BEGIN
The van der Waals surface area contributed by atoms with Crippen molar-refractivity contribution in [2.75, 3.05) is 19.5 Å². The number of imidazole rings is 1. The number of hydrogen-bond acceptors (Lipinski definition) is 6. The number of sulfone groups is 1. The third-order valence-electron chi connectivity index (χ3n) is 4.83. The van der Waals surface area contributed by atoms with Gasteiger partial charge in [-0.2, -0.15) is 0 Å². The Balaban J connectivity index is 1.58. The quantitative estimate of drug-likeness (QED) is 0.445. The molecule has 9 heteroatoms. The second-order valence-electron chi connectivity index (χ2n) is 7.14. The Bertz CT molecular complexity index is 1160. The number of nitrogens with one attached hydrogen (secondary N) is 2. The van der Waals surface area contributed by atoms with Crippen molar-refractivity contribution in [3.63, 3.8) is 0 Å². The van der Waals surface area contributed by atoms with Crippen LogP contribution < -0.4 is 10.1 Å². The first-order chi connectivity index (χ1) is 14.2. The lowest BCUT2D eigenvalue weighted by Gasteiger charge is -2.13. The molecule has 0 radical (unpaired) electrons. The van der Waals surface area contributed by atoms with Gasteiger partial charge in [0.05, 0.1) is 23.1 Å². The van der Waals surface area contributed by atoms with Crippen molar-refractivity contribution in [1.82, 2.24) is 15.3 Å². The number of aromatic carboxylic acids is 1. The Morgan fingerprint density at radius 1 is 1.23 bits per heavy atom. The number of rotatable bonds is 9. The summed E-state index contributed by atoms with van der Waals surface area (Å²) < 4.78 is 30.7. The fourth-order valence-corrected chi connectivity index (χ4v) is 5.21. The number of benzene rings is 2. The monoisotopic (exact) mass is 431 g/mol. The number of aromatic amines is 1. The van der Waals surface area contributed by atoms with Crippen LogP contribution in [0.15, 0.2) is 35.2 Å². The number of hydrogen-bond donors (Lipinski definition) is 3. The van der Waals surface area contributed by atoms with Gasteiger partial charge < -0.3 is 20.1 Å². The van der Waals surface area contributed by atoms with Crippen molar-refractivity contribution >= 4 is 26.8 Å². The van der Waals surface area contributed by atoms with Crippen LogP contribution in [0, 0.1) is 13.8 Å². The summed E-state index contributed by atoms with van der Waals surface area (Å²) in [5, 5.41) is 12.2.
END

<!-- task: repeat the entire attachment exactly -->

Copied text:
The van der Waals surface area contributed by atoms with Crippen molar-refractivity contribution in [2.75, 3.05) is 19.5 Å². The number of imidazole rings is 1. The number of hydrogen-bond acceptors (Lipinski definition) is 6. The number of sulfone groups is 1. The third-order valence-electron chi connectivity index (χ3n) is 4.83. The van der Waals surface area contributed by atoms with Gasteiger partial charge in [-0.2, -0.15) is 0 Å². The Balaban J connectivity index is 1.58. The quantitative estimate of drug-likeness (QED) is 0.445. The molecule has 9 heteroatoms. The second-order valence-electron chi connectivity index (χ2n) is 7.14. The Bertz CT molecular complexity index is 1160. The number of nitrogens with one attached hydrogen (secondary N) is 2. The van der Waals surface area contributed by atoms with Crippen molar-refractivity contribution in [3.63, 3.8) is 0 Å². The van der Waals surface area contributed by atoms with Crippen LogP contribution < -0.4 is 10.1 Å². The first-order chi connectivity index (χ1) is 14.2. The lowest BCUT2D eigenvalue weighted by Gasteiger charge is -2.13. The molecule has 0 radical (unpaired) electrons. The van der Waals surface area contributed by atoms with Gasteiger partial charge in [0.05, 0.1) is 23.1 Å². The van der Waals surface area contributed by atoms with Crippen molar-refractivity contribution in [1.82, 2.24) is 15.3 Å². The number of aromatic carboxylic acids is 1. The Morgan fingerprint density at radius 1 is 1.23 bits per heavy atom. The number of rotatable bonds is 9. The summed E-state index contributed by atoms with van der Waals surface area (Å²) < 4.78 is 30.7. The fourth-order valence-corrected chi connectivity index (χ4v) is 5.21. The number of benzene rings is 2. The monoisotopic (exact) mass is 431 g/mol. The number of aromatic amines is 1. The van der Waals surface area contributed by atoms with Crippen LogP contribution in [0.15, 0.2) is 35.2 Å². The number of hydrogen-bond donors (Lipinski definition) is 3. The van der Waals surface area contributed by atoms with Gasteiger partial charge < -0.3 is 20.1 Å². The van der Waals surface area contributed by atoms with Crippen molar-refractivity contribution >= 4 is 26.8 Å². The van der Waals surface area contributed by atoms with Crippen LogP contribution in [0, 0.1) is 13.8 Å². The summed E-state index contributed by atoms with van der Waals surface area (Å²) in [5, 5.41) is 12.2.